Two hundred years ago, wind power played an important role in the lives of ordinary people. The milling of grain was central to rural life and every community had a flour mill, often powered by wind. In fact, wind-powered flour mills have existed for more than a thousand years. They were well designed, with sails that could be adjusted according to the prevailing wind direction. Windmills also provided power for processes such as timber milling; but during the industrial revolution, wind power lost favour.
Steam, produced by huge furnaces consuming vast quantities of fossil fuels, was found to be a more effective way of driving heavy machinery. But we now recognise that our reliance on fossil fuels is not sustainable, and we are once again turning to renewable energy sources – such as wind power.
Wind Power into the 21st Century
One problem with depending on wind to drive mechanical processes is that it does not blow at a constant rate. When there is no wind, the machinery stops. If, instead, wind power is used to generate electricity, this is no longer such a problem. Electricity will be generated for as long as the wind speed is sufficient, and electricity that is not used can be stored, for use when the wind drops.
The UK’s first wind farm was built in 1991. By March 2004, 84 wind farms with a total of just over one thousand wind turbines were in operation, and by August 2008, according to the British Wind Energy Association, there were 176 wind farms supplying electricity into the national grid from a total of more than two thousand wind turbines.
How Wind is Turned into Electricity
Mechanical energy can be converted, via a generator, into an electrical current. The common process in most types of power station is to produce mechanical energy from a turbine, and the same process is used to turn wind into electricity. Most wind turbines have three blades. The wind causes the blades to rotate, thereby turning a shaft inside the turbine. A generator connected to the shaft converts this rotational energy into electricity.
This can be done on any scale; the principle is the same for large commercial wind farms and for micro installations used, for instance, to charge the battery on a boat or to provide energy for a parking meter. A small domestic turbine is likely to produce between one and six kilowatts, while large commercial wind turbines generate between two and three megawatts. Large wind farms are connected to the national electricity grid. Domestic installations either have an independent means of storing the electricity they produce, or they too can be linked to the national grid.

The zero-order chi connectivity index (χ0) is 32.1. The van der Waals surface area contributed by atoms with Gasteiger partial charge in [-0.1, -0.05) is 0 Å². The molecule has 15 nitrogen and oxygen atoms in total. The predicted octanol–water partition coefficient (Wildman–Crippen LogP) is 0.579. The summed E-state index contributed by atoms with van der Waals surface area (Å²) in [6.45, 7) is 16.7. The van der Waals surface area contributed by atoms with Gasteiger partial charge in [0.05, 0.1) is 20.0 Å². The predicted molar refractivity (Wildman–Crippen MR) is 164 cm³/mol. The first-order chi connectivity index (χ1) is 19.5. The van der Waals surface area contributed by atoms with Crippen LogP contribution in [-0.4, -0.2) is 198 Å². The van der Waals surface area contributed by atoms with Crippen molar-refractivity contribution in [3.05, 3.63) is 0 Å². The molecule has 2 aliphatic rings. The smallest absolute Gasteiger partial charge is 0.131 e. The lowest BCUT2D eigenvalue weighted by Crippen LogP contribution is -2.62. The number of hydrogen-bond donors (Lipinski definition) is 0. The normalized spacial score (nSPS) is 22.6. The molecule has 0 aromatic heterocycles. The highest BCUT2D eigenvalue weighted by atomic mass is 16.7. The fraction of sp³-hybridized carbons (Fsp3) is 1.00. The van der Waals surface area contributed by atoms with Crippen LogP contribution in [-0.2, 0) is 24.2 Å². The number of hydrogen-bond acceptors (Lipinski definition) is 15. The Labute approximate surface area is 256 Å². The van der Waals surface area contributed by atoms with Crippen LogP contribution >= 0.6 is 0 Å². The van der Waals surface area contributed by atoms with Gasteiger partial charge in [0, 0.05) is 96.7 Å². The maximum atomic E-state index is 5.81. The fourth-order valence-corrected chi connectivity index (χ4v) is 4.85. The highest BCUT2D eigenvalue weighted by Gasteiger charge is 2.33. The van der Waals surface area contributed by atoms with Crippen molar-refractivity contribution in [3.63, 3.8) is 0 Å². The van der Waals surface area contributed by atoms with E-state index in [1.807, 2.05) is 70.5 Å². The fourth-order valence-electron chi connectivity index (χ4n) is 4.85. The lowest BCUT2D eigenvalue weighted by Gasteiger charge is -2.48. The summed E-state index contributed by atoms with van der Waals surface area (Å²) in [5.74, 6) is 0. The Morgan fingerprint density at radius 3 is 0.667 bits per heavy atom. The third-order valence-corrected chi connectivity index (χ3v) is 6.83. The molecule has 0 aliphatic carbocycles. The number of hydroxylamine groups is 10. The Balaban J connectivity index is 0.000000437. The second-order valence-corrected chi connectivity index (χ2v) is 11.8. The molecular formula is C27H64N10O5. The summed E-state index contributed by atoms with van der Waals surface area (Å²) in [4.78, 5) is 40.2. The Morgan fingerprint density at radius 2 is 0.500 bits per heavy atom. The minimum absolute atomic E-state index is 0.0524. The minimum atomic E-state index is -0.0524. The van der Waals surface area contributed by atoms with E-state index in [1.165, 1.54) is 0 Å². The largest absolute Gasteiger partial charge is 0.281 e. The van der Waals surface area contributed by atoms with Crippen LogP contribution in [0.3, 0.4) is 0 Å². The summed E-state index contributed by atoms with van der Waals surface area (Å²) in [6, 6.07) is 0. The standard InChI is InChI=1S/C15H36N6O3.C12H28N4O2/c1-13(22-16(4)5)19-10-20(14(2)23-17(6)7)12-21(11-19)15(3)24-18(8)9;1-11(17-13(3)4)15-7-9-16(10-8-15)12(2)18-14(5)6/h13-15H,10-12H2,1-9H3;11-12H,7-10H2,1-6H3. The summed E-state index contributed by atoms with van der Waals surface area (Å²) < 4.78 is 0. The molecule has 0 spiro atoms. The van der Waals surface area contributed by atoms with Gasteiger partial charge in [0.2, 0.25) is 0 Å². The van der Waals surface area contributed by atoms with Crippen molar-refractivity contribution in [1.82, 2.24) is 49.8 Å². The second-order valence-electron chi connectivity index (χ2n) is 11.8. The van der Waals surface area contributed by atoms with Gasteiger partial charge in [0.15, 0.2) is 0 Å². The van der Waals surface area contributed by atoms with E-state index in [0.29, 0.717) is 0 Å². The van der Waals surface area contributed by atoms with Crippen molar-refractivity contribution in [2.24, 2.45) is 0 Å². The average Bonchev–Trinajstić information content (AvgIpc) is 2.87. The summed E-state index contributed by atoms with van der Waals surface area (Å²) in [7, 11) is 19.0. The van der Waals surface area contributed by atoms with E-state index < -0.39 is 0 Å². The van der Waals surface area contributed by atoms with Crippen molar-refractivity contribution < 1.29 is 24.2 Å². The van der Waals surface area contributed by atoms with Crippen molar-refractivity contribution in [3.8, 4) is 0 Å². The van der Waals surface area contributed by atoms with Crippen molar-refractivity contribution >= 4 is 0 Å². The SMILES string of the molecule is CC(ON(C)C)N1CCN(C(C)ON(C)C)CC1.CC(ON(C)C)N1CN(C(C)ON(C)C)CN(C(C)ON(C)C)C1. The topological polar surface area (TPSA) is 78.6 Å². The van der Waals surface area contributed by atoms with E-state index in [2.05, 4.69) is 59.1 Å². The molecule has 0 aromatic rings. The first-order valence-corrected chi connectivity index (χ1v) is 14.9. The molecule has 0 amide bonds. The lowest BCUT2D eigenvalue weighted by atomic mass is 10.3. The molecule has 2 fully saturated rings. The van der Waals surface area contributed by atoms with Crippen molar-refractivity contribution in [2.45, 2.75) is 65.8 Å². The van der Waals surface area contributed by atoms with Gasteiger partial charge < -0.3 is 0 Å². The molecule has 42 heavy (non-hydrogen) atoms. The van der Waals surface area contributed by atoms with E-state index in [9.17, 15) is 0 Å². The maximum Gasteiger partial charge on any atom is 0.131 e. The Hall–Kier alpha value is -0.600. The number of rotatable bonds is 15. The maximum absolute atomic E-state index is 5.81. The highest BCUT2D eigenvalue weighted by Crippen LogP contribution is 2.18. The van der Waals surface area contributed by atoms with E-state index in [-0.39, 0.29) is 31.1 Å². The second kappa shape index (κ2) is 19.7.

As Free as the Wind – Or is There a Cost?
In environmental terms, wind power is in many ways an exemplary source of renewable energy. It does not involve combustion so it produces no emissions to upset the balance of the atmosphere or pollute the environment. Wind farms are not incompatible with agricultural land use and cause minimal disruption to the sites where they are installed. However, they do visually alter the landscape, and this might be classed as visual pollution.
Another criticism that was initially levelled against wind farms was that they posed a danger to birds, but it is generally accepted that this risk is small; in the UK, it is believed that on average one bird is killed per turbine per year. Wind farms create a small amount of noise pollution, but again this is not a widespread problem since large wind farms tend not to be sited in residential areas. They can cause slight interference with television reception; again, this is considered negligible.
In economic terms, the only costs are the initial installation and ongoing maintenance.
A Global View of Wind Power
Although the UK’s weather provides plenty of wind, other countries generate a far higher proportion of their electricity by wind power. Less than two per cent of the UK’s electricity is wind-generated, whereas in Denmark, for instance, the figure is nearer 20 per cent. Germany generates around 6 per cent of its electricity from wind power and has over 22,000 turbines, producing over 20 gigawatts; the UK has less than one-tenth of this capacity. However, the government must find ways of reducing carbon emissions, and wind is an accessible and non-polluting energy source; so we may see a significant increase in our use of wind farms to generate electricity in the coming years.